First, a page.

At the same time, the duties had no added value for the industrial sector. On the contrary, Solarworld went bankrupt twice during that time, despite tariffs being in place in its main markets in the United States (since 2012) and the European Union (since 2013). The company has now completely disappeared and the board of directors around the once dazzling Maserati and Rolls Royce driver Frank Asbeck is now on trial in Bonn. The insolvency administrator wants to claim a proud €731 million ($778.7 million) in damages.

Politicians and employment

Currently, we still have duties on solar glass in place in Europe and this continues to drive up costs for EU manufacturers and is a disadvantage for local module manufacturers. Although there is now only one solar glass manufacturer in the European Union, the entire EU manufacturing scene has failed or not even tried to abolish this tariff.

Many colleagues ask themselves again and again why small and medium-sized businesses of all kinds, which are often described as the pillars of our society, receive so little attention. While “coal buddies” or other factory workers – no matter their background – receive massive media and political attention for their concerns. Why do you make politics for a few that massively harms many?

The answer, not only in the solar sector, is the disastrous misperception of the number of jobs in industrial companies. There are a lot of people in one place and they organize themselves well for their own interests. They appear correspondingly united.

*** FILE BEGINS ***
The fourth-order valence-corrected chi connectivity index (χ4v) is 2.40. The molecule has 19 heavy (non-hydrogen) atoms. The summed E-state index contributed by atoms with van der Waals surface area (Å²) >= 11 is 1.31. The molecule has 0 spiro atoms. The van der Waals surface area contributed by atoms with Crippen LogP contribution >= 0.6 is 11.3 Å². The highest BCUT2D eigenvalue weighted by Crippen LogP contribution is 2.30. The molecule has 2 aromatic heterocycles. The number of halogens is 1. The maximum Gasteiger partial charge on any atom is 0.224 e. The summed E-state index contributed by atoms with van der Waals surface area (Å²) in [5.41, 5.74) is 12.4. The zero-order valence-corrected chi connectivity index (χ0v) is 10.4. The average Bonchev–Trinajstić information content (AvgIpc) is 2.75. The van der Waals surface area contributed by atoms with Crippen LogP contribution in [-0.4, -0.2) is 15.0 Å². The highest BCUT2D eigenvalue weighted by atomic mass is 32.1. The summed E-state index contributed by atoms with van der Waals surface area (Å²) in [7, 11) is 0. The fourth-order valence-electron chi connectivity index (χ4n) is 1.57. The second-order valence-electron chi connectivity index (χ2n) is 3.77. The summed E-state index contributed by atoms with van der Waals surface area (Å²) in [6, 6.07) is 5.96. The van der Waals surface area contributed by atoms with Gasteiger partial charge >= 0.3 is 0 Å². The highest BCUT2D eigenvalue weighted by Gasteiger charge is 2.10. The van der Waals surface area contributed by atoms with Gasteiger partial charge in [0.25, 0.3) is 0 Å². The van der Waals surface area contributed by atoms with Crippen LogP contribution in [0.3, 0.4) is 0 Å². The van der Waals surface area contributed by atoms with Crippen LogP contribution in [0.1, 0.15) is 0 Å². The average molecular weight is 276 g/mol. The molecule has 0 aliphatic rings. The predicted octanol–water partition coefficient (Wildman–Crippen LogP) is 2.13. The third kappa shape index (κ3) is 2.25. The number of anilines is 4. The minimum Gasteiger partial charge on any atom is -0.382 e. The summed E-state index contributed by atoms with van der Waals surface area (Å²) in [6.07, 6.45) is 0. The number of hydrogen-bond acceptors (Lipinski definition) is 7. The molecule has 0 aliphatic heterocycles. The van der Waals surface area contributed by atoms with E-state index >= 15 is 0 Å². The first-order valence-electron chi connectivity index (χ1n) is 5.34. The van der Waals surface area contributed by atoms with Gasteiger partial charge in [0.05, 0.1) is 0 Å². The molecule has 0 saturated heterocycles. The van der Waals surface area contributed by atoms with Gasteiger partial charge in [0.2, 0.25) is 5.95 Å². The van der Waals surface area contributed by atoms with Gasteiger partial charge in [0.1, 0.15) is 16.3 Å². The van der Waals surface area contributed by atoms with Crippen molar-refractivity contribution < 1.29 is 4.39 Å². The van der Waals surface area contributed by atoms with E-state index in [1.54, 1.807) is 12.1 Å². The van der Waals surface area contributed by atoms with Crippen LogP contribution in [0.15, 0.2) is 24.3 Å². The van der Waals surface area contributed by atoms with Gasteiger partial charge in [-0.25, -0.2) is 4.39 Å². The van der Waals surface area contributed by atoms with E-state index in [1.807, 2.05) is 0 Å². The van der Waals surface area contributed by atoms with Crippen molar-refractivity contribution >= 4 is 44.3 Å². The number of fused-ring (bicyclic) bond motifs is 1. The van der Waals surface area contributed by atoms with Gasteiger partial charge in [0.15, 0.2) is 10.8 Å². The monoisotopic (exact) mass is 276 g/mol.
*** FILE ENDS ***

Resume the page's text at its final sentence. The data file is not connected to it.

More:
The solar manufacturing industry has been a smaller part of the German solar sector since 2009. A maximum of 32,000 jobs (probably fewer at that point) out of over 150,000 jobs in the solar industry were industrial jobs. The policies of the CDU/CSU/FDP government, together with the EU tariffs, had destroyed large parts of the solar industry.

The very low number of installations between 2013 and 2021 slowed down the energy transition and unnecessarily delayed technical progress in the European Union, including towards higher efficiencies, and the fight against climate change.

On Sept. 3, 2018, the tariffs were history. For 2022, the BSW again reported over 65,000 jobs, although industry only plays a marginal role. Meyer Burger, for example, had around 1,000 jobs in Germany and Switzerland in 2022. These 65,000 installed over 7 GW of photovoltaic power in one year. In 2023, with further growth on the way, 12 GW can definitely be achieved. With probably over 95,000 jobs in the German solar industry in 2023, with still only a marginal share of the manufacturing industry. I hope that this time politicians understand the dominant importance that the non-industrial part of the solar industry had and continues to have.

Milton Friedman, a Nobel Prize-winning American economist, expressed these connections as early as 1978 around the discussion about the then “evil” Japanese steel and car imports to the United States.

There, in the context of subsidized steel that Japan exports to the United States, he asks a rhetorical question: “If Japan decides to subsidize clean air exports to the USA, why should we object?” He gives his answer as to why free trade is still preferable.

Author: Karl-Heinz Remmers

Karl-Heinz Remmers, a solar entrepreneur since 1992, initially focused on solar system planning, installation, and solar thermal collector production. In 1996, he founded Solarpraxis, which later established pv magazine Group. The company now specializes in PV project development. More details:

This post appeared first on PV Magazine.